And what was the mood in the stands? "It was party time," said Sally Ranft, a Chicago physical therapist who sat in Section 125, Row 2, of the mezzanine, from where the game was invisible. "We listened to the play-by-play announcements from the field, and when they announced something good, we cheered. We crowded around anybody with a little Watchman TV. It was kind of like being somewhere when all the lights go out."
Some fans started leaving in the third quarter; others made signs, such as WHAT THE FOG IS GOING ON? But the prevailing sense was that these folks would take the Chicago win, even though they hadn't seen half of it. "Oh, definitely," said Janice Nelson, an airline programmer who sat in Section 125. "We're willing to sacrifice for our Bears."
The underlying reason that the game wasn't suspended, of course, was TV. The idea of the network rearranging its programming schedule was just too awful to consider. As it happened, most of the people on the field agreed. Neither coach wanted the game suspended. "The fog didn't beat us, the Bears did," said Philly coach Buddy Ryan. The players didn't want it stopped, either, although Cunningham said his occasional long passes were pure guesswork. "He put 'em up there, and the good Lord took them into the fog," said Chicago quarterback Mike Tomczak, who admitted that his visibility was "no more than 20 yards."
Down 17-9 at the half, Cunningham had to play catch-up against a Chicago defense that played zone in the first half and then shifted to man-to-man, crowding the short receivers and taking its chances with anything deep into the fog. Cunningham did complete one deep fogger, a 65-yarder to tight end Keith Jackson. "Then I looked for him again," said Cunningham, "and he'd completely disappeared."
"Hey, we beat 'em in the sunlight, too," said Thayer. "Personally, I loved the fog. It meant less passing for us. A lineman's dream—just keep running the ball."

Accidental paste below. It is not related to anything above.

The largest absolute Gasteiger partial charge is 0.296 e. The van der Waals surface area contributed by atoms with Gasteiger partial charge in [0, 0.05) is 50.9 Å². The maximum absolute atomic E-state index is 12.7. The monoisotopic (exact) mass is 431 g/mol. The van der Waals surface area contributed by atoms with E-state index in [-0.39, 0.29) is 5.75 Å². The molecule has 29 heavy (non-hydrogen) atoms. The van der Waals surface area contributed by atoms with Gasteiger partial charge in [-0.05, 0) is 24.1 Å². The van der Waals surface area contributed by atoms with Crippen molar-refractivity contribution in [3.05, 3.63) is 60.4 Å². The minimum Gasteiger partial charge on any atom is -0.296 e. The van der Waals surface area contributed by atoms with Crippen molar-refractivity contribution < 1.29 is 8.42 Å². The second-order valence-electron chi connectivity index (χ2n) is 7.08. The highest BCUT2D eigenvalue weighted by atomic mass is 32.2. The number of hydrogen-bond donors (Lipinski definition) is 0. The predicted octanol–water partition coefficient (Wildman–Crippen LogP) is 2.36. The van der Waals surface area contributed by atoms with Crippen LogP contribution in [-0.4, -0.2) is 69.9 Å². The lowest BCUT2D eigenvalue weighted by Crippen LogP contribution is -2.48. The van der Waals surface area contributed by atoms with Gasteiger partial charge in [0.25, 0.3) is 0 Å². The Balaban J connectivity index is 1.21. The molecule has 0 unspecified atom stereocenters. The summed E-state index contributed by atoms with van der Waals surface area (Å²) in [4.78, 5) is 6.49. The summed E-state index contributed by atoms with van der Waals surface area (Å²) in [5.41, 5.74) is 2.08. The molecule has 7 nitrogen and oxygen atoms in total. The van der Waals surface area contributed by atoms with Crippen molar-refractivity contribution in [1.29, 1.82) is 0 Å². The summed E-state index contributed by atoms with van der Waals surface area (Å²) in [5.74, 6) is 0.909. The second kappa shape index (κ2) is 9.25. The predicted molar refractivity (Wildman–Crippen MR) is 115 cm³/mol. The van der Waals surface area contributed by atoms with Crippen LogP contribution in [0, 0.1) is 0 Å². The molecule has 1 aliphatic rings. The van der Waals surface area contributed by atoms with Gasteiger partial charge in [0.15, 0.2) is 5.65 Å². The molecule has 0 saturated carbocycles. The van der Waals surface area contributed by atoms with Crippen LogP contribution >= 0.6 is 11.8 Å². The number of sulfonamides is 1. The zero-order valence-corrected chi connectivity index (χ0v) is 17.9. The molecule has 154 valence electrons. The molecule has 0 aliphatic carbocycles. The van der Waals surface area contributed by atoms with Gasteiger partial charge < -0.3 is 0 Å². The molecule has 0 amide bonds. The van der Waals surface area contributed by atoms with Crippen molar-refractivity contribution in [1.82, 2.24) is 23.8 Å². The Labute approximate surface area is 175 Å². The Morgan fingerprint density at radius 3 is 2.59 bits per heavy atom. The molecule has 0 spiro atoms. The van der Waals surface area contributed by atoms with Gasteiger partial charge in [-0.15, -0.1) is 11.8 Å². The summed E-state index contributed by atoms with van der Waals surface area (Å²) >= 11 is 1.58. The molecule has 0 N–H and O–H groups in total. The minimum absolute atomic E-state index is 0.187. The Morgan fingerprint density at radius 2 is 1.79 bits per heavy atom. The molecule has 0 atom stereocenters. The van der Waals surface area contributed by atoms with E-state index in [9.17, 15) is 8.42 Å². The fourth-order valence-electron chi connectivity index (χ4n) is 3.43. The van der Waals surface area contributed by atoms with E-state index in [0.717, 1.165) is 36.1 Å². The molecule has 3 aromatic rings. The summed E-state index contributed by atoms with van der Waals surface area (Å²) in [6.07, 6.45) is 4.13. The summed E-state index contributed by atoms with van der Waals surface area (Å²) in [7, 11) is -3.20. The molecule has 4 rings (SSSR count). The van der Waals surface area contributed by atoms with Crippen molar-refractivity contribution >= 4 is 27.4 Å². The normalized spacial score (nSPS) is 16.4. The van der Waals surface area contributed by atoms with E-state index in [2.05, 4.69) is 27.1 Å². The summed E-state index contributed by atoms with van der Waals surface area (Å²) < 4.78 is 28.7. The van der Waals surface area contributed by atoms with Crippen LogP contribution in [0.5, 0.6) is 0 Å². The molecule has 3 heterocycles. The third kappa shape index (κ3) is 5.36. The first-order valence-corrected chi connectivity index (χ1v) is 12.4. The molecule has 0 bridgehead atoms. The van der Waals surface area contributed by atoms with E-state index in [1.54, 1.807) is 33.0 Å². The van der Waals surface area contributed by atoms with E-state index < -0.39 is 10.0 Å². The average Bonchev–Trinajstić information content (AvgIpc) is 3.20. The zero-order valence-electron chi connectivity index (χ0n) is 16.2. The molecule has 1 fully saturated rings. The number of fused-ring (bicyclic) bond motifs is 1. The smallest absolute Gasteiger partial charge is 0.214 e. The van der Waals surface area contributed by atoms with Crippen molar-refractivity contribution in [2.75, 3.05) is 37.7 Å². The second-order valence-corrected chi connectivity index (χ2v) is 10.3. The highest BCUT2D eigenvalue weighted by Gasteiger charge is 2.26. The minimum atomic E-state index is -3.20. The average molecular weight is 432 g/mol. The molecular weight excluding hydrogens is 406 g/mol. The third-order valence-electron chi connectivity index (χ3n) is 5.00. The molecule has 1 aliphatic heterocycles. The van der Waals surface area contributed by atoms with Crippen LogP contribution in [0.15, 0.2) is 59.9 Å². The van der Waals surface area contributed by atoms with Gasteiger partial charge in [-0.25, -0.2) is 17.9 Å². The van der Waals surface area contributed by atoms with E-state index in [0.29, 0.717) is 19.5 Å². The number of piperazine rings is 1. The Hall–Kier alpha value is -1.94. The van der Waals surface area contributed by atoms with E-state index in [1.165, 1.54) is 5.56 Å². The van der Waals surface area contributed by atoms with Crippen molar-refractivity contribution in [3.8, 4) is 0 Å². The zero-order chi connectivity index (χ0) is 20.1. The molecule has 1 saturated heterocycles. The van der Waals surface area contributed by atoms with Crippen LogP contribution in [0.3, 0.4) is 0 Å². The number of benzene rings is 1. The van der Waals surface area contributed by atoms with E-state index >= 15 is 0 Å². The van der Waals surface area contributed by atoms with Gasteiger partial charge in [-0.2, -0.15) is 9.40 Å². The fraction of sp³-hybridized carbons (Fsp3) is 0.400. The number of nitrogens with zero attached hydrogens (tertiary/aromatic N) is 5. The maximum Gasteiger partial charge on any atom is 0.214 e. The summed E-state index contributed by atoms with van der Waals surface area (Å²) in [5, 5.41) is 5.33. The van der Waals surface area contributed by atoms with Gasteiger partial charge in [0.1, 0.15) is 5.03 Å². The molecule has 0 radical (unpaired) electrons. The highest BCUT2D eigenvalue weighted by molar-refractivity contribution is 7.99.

"The weirdest," said Chicago defensive end Al Harris, who knocked down three passes. "One time on the sideline I watched a sweep start, then both teams disappeared. I expected to see Sherlock Holmes come out of the fog with his pipe and trench coat: 'Watson, was that a hound I heard?' "
The San Francisco 49ers, who will play Chicago for the NFC title on Sunday, must have liked what they saw—if they saw it. The Bears didn't show the attacking defense that got them the No. 2 ranking in the NFL. Instead, they looked like one of those bend-but-don't-break outfits, a defense that kept giving up yards before getting it together near the goal line. By working mostly intermediate routes, Cunningham put up some remarkable numbers; he completed 27 of 54 passes for 407 yards.
Philadelphia was within 25 yards of the Chicago goal line 10 times, the result of drives or turnovers (a fumble and three Tomczak interceptions) but the Eagles got only four field goals, those coming after they had first downs on Chicago's 11, 14, 5 and 17. Worse, Philly had first downs on the Chicago 11, 17 and 16 and came away with zero. And in the second quarter, the Eagles were stopped on downs at the Bear four after what looked like, a bungled job of spotting the ball by the officials.
How did Philadelphia fail? Let us count the ways: three interceptions, a dropped pass in the end zone in the second quarter by Jackson, back-to-back touchdown catches in the first quarter that were wiped out by penalties. The point is, most of the action was supplied by the Eagles.
The Bears were worried about Cunningham's ability to scramble, but several times, when he had a soft corner and could have taken off, he pulled up and threw. "It seemed," said Bob Hollway, the Minnesota Vikings' director of pro personnel, who was scouting the game, "that he was saying, 'See, I don't have to scramble to beat you.' "
Meanwhile, the Bear offense showed little consistency but produced some big plays—with help from the Eagles. People had wondered how a Philly defense that had forced the second-most turnovers in the league could finish next to last in the league in yards allowed. In short, the Eagles have a big-play, big-screw-up defense. The Bears got their first touchdown—a 64-yard pass from Tomczak to wideout Dennis McKinnon—on a mixup between cornerback Roynell Young and strong safety Andre Waters. And, just before the fog hit late in the second quarter, Chicago was back on its seven, but Thomas Sanders broke a sweep for 58 yards to set up a field goal. Three Eagles overpursued on the play. Chicago's second touchdown was set up by a pass from Tomczak to wide receiver Ron Morris, who broke a six-yard hook pattern into a 27-yard gain because the Eagle nickelback, Izel Jenkins, was late covering.
It was a day on which the Bears seemed like mere witnesses to the Eagles' self-destruction. And yes, at times they played as if they were in a fog.